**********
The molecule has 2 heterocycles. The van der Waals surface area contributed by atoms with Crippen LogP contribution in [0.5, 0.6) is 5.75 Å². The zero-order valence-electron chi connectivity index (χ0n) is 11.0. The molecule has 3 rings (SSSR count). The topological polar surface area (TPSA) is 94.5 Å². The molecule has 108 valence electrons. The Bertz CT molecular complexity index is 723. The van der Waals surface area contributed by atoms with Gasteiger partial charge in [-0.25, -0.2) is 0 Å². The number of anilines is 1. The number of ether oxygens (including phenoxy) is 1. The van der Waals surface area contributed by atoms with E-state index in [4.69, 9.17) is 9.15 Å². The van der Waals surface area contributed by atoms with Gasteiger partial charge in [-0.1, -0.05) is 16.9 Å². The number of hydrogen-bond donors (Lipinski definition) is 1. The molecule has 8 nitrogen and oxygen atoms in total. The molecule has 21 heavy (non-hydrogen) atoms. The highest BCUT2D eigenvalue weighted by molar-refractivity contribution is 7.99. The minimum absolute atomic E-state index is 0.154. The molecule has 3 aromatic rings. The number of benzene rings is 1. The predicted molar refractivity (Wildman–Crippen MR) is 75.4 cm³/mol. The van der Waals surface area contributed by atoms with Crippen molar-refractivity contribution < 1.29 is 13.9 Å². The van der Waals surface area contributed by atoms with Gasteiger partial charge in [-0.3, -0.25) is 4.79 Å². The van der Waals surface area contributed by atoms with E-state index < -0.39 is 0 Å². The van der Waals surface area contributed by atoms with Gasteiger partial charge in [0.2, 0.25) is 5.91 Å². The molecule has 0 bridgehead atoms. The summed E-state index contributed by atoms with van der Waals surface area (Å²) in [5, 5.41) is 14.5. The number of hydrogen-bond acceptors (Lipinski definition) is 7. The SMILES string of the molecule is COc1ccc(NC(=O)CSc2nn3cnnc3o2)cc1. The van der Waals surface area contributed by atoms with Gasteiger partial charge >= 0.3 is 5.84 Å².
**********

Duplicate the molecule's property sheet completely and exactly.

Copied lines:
The molecule has 2 heterocycles. The van der Waals surface area contributed by atoms with Crippen LogP contribution in [0.5, 0.6) is 5.75 Å². The zero-order valence-electron chi connectivity index (χ0n) is 11.0. The molecule has 3 rings (SSSR count). The topological polar surface area (TPSA) is 94.5 Å². The molecule has 108 valence electrons. The Bertz CT molecular complexity index is 723. The van der Waals surface area contributed by atoms with Gasteiger partial charge in [-0.25, -0.2) is 0 Å². The number of anilines is 1. The number of ether oxygens (including phenoxy) is 1. The van der Waals surface area contributed by atoms with E-state index in [4.69, 9.17) is 9.15 Å². The van der Waals surface area contributed by atoms with Gasteiger partial charge in [-0.1, -0.05) is 16.9 Å². The number of hydrogen-bond donors (Lipinski definition) is 1. The molecule has 8 nitrogen and oxygen atoms in total. The molecule has 21 heavy (non-hydrogen) atoms. The highest BCUT2D eigenvalue weighted by molar-refractivity contribution is 7.99. The minimum absolute atomic E-state index is 0.154. The molecule has 3 aromatic rings. The number of benzene rings is 1. The predicted molar refractivity (Wildman–Crippen MR) is 75.4 cm³/mol. The van der Waals surface area contributed by atoms with Crippen molar-refractivity contribution < 1.29 is 13.9 Å². The van der Waals surface area contributed by atoms with Gasteiger partial charge in [-0.3, -0.25) is 4.79 Å². The van der Waals surface area contributed by atoms with E-state index < -0.39 is 0 Å². The van der Waals surface area contributed by atoms with Gasteiger partial charge in [0.2, 0.25) is 5.91 Å². The molecule has 0 bridgehead atoms. The summed E-state index contributed by atoms with van der Waals surface area (Å²) in [5, 5.41) is 14.5. The number of hydrogen-bond acceptors (Lipinski definition) is 7. The SMILES string of the molecule is COc1ccc(NC(=O)CSc2nn3cnnc3o2)cc1. The van der Waals surface area contributed by atoms with Gasteiger partial charge >= 0.3 is 5.84 Å².